Working With Neighbors

The first and foremost thing for any beekeeper to work with their neighbors is communication.  Before you put bees on your property, it is a good idea to talk to at least your immediate neighbors.  When they find out that you want to put bees on your property, most people are excited that they get free pollination for their gardens and flowers.  They will also have all kinds of questions for you.  Do your best to answer them.  The ones that aren’t so excited about it usually have a fear of bees and again communication is the key.  The more that you talk to them about bees and what to expect, the less fear they will have.  Reassure them that the bees in their yard are interested in gathering nectar and pollen.  They want to fill their purpose in life which is not to sting them.  Fresh honey is also always a good way to win over all of your neighbors and goes a long way to have them appreciate the bees in the neighborhood.

When placing your hives, think about your neighbors by following some simple guidelines.  They are:

  1. Put the hives away from the property line (if that is a challenge then at least face them away from your neighbors).
  2. Never have them facing your neighbors’ entrances to their property, house doorways, or any walkways.
  3. Build screens, fencing, or shrubbery at least 6 feet high so that the bees’ flight pattern will not be at head level.
  4. Make sure that your bees’ flight path is not going to go over an area of your neighbor’s yard such as the laundry line.   This will cause the laundry to get stained by the bees’ bathroom.
  5. Make sure that you have a water source for the bees.  This can be a pond, a drip hose, or even automatic livestock water devices such as for chickens.  Just fill the trough with small pebbles for the bees to climb on.  The neighbors typically don’t appreciate the bees chasing off the birds trying to use the bird bath or fighting their dog over its water dish.  Your water source needs to be established before any other source.  You can do this by communicating to your neighbors and having them drain the birdbath or water the dog in a more protected location while your bees get trained to the source you provide.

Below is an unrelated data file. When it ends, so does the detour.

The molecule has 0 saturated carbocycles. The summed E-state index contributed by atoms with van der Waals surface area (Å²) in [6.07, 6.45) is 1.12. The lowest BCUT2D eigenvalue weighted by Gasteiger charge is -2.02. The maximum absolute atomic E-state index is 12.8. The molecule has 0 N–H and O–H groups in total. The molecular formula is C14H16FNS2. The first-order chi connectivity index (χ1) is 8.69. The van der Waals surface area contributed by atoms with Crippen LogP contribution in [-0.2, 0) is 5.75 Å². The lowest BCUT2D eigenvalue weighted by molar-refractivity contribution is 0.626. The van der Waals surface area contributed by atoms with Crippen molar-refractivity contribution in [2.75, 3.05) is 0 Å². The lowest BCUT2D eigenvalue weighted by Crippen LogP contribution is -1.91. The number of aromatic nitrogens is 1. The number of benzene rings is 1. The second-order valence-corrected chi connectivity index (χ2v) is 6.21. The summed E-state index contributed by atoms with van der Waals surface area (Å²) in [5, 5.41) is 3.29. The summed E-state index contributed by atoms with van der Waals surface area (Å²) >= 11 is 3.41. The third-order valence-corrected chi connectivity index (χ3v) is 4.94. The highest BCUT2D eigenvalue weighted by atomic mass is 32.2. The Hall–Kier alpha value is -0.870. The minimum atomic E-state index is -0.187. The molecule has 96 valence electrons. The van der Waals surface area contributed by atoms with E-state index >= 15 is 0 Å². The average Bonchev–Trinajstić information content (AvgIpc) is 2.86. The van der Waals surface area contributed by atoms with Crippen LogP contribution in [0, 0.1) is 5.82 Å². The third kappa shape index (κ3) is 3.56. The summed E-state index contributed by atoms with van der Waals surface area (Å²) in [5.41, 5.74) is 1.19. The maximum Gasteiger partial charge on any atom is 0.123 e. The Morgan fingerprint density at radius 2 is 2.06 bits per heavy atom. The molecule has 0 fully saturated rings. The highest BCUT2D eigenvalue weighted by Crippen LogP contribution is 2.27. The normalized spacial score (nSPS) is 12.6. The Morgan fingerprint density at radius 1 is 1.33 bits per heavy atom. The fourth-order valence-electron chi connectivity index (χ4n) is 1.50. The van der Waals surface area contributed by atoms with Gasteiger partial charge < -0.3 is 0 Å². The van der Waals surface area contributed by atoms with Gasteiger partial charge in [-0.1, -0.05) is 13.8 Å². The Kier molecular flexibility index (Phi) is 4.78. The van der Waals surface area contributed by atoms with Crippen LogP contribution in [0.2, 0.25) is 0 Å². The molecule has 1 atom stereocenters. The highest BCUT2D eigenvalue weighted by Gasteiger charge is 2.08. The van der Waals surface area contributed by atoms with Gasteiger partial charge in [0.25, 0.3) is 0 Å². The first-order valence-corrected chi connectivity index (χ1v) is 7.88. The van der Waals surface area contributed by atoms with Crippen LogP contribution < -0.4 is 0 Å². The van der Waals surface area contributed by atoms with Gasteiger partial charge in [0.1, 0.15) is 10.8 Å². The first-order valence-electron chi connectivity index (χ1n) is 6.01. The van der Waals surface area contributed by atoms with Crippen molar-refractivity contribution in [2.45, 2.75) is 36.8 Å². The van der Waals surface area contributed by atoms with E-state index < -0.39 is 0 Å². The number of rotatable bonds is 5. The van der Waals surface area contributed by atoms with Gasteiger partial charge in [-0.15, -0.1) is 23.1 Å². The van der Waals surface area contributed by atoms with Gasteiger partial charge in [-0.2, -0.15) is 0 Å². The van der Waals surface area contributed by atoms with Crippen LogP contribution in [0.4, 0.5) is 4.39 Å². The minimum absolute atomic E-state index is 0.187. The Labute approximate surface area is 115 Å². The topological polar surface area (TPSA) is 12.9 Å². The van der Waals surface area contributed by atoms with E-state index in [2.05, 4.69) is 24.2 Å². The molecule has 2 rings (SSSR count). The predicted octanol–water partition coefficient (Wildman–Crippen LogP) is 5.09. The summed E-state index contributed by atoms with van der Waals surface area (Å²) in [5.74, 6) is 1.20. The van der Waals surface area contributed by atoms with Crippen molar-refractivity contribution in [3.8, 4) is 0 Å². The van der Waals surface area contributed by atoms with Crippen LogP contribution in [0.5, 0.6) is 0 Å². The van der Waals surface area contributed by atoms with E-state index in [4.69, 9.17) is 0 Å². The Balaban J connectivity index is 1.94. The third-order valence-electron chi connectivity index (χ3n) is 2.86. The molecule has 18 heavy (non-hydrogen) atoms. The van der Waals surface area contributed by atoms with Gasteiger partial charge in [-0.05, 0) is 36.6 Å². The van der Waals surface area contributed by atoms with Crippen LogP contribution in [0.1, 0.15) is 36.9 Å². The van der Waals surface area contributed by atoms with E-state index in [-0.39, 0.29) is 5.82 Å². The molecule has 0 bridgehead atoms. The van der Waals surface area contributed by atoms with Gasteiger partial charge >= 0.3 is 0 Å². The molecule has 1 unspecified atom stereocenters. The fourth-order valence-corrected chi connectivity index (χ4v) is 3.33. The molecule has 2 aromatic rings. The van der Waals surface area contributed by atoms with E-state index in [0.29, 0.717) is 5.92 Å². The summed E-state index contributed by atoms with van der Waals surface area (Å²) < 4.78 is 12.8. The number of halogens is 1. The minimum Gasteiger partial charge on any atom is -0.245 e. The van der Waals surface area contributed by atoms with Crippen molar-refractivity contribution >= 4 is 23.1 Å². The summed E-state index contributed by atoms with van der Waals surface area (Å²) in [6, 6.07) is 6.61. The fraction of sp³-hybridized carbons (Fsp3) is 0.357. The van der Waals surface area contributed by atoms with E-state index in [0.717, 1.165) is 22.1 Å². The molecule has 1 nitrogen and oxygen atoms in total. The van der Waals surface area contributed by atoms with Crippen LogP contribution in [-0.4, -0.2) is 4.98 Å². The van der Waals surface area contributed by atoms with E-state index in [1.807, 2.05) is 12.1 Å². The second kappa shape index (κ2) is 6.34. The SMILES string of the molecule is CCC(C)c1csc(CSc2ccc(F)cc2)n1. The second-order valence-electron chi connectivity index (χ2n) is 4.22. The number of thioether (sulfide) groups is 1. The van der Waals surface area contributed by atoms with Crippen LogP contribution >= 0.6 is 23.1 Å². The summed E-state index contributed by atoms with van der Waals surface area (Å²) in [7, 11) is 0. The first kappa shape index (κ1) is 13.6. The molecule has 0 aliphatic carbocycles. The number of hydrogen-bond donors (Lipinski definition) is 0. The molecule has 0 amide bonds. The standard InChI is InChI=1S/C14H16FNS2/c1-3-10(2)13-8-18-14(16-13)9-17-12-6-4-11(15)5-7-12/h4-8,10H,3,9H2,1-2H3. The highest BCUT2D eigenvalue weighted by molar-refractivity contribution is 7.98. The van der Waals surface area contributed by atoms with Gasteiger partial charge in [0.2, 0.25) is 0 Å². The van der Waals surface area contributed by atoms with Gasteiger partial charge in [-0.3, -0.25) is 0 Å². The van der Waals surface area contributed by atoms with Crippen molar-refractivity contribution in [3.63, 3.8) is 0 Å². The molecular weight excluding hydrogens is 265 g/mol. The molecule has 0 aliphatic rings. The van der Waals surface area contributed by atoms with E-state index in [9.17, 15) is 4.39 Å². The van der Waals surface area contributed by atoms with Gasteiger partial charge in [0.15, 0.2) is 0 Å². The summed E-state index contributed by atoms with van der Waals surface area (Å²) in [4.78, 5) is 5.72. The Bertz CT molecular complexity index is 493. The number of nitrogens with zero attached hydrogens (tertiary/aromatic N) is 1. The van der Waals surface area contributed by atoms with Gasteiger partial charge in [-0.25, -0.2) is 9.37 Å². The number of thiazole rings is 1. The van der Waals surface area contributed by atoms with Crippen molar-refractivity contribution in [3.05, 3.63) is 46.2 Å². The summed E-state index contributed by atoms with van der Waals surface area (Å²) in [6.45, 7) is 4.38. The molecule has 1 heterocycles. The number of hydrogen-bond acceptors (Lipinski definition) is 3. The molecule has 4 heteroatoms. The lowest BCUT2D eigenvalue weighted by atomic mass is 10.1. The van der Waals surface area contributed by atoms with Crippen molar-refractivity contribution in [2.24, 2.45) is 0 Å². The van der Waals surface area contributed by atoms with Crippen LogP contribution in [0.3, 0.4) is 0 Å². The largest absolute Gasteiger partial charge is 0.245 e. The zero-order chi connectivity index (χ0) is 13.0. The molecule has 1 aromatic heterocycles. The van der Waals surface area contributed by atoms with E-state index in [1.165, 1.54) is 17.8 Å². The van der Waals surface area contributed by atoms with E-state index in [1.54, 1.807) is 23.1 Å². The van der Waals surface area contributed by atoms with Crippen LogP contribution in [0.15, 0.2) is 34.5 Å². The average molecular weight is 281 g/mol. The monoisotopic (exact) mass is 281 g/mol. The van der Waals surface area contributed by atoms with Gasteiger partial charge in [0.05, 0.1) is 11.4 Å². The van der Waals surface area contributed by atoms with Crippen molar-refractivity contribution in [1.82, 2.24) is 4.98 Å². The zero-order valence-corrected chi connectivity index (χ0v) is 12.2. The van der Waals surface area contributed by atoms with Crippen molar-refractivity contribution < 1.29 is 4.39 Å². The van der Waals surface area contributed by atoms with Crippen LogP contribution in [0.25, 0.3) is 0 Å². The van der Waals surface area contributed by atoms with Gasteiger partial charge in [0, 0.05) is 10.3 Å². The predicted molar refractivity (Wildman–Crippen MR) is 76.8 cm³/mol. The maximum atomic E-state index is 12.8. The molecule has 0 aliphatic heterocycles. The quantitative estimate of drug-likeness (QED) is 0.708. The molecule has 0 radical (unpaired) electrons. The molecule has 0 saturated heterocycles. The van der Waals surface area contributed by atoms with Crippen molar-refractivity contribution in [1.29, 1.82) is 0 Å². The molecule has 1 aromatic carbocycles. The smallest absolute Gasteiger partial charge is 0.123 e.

6. Make sure that you don’t overwhelm the neighborhood with bees.  If you only have a quarter of an acre to an acre lot, you should only put 1 to 5 hives maximum (this really depends on the set up of your yard).
  7. Do not work your bees while your neighbors are out having a family picnic etc… Again talk to them and let them know when you are planning on working your bees and figure out a good time that works for both of you.
  8. Don’t leave your broken or bad frames or hive bodies lying around the yard.  (Don’t have it look like an apiary junk yard!)
  9. Requeen an aggressive colony immediately.
  10. Be a good beekeeper and maintain your hives.  You always want to prevent swarming for your own production of honey but especially when you have neighbors that are not comfortable around the bees anyways.  A swarm will get them excited really quickly.

Tell them how to protect themselves by placing a hand over their face if they get a bee with an attitude.  Also, tell them that swatting at any bee just gives it a worse attitude.  They can duck their head down, cover their face, and walk away and usually the bee will leave them alone.  Again, communicating with your neighbors goes a long ways.  You might think about getting an extra set of gloves, hat, and veil and invite them to come watch you work the bees.  You would be surprised at how giving them a knowledge of bees and seeing it firsthand calms any fears they might have had.


Don't know how to approach your neighbors? You can find a sample letter to give to your neighbors here: Sample Letter


The New Mexico Beekeepers Association is a non-profit organization of private beekeepers, commercial beekeepers, persons interested in promoting the importance of the honey bee in the environment, and businesses related to the honey industry. Representing all regions of New Mexico, the Association maintains a close affiliation with the State of New Mexico's Department of Agriculture. Membership in the Association is open to all interested persons.


2014 Association Officers

President: Jessie Brown,

Vice President: Craig Noorlander,

Secretary: Mike Fickling,

Treasurer: D.J. Nickles,


Phill Remick,

Taylor Horst,


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